AUSTIN (KXAN) — Two Elgin parents, who once faced felony child abuse charges after a doctor’s misdiagnosis, will meet with Texas legislators to discuss law changes to prevent the wrongful separation of children from their parents.

After a KXAN story documenting the family’s medical struggles aired earlier this month, Lorina and Jason Troy began speaking with State Representative James Frank. The parents met with Frank on Wednesday to make plans to testify in front of a committee in charge of the Department of Family and Protective Services.

In 2015, a doctor evaluated the Troys’ infant son after his head continued swelling. The doctor diagnosed the child with shaken baby syndrome, according to the family.

Jason Jonathan Troy would ultimately be diagnosed with Benign External Hydracephalus of Infancy. Doctors initially thought the swelling in his head was due to repeated abuse. (Courtesy: Lorina Troy)

Their two sons were taken from them and placed into foster care. Jason faced two felony charges of child abuse, which carry a sentence between five and 99 years.

In reality, the baby suffered from benign external hydrocephalus, where spinal fluid builds up outside the brain. This type of condition can affect people of all ages and a benign form takes longer to present itself.

With the new diagnosis, discovered years later by a medical professional in Maryland, the charges were dropped and the parents were reunited with their children.

“This is happening often in Texas and nationwide,” Lorina Troy said. “Children are being easily misdiagnosed and wrongfully taken.”

A spokesperson for the Department of Family and Protective Services stated that the actions they took were necessary to protect the child.

While we cannot provide specific facts in the Troy case, we stand firmly by our investigation and our actions in the matter. Intense emotions are understandable with the lives of children and families are at stake, but in this case the system worked to protect the child. We are pleased the family is now reunited.

The Department of Family and Protective Services

Earlier this month, NBC News and the Houston Chronicle revealed their joint investigation into this very issue. It had to do with pediatricians specialized in knowing the signs of child abuse.

Jason Troy cradles his infant son, Jason Jonathan Troy. Troy faced felony child abuse charges which were later dismissed after his son was properly diagnosed. (Courtesy: Lorina Troy)

They found Texas cases where the legal and medical system sometimes struggled to differentiate between actual child abuse and non-abuse related injures.

Frank, the chair of the Committee on Human Services, called for hearings on that specific issue.

“I’m very concerned with the premature, unnecessary removal of children, and I think it happens a lot more than people in Texas understand,” said Frank, a Republican from District 69 in Wichita Falls.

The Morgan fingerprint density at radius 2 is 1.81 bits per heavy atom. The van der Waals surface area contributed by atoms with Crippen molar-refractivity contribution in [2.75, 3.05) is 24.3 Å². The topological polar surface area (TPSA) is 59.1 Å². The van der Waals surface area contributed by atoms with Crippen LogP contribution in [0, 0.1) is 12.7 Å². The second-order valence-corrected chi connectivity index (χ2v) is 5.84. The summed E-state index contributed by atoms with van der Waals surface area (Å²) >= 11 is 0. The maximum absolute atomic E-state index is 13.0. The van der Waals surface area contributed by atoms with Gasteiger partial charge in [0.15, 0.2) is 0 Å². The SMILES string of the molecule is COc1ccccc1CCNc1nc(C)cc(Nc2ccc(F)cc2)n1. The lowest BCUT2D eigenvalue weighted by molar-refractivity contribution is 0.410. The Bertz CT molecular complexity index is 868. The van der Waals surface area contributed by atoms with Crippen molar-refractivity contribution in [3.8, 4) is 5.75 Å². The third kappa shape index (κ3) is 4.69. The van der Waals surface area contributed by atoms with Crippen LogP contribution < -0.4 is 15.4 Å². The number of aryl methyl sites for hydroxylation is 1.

Rep. Frank and the Troys discussed options for appearing during interim hearings before and during the 2021 legislative session.

“There were some bills that we looked at in the last session that didn’t get to the finish line, and frankly, I think the Troy’s story and others are what’s going to make people recognize the need for changes,” Rep. Frank said.

“We don’t look at the consequences of removing a child unjustly and the consequences on that child and the damage we caused.”

Representative James Frank, (R) Wichita Falls

Rep. Frank said he wants to see more accountability from doctors and a better system of checks and balances before the state takes a child away.

However, he admitted there are concerns with adding more state oversight. He said the children who truly are being abused need help right away. While procedural steps must be followed, they need to be addressed quickly and efficiently.

“Do I think that the state should go in and remove every child getting abused? Absolutely. Do I think that is a proper role of government? Yes. But is it a heavy, weighty responsibility and one we ought to make sure is done right? Yes,” Frank said.

Rep. James Frank and Lorina Troy pose with Lorina’s book chronicling her family’s struggle through the misdiagnosis. (Courtesy: Lorina Troy)

The Troys said they were pleased with their visit to the capitol and their meeting with Frank. They said their next move will be to meet with their district’s representative, John Cyrier.

“He said he will definitely speak to us again and work on changes to prevent other children from being misdiagnosed and wrongfully removed,” Lorina Troy said. “Civil rights were violated. They assume the worse and its devastating for families. So we hope and pray that things will get better.”

Lorina Troy said she was overwhelmed with the positive response her family received after their story aired on KXAN.

“We really appreciate everyone’s responses. A bunch of people were messaging me privately and telling me we have their support and prayers. Everyone was showing so much support,” Lorina Troy said.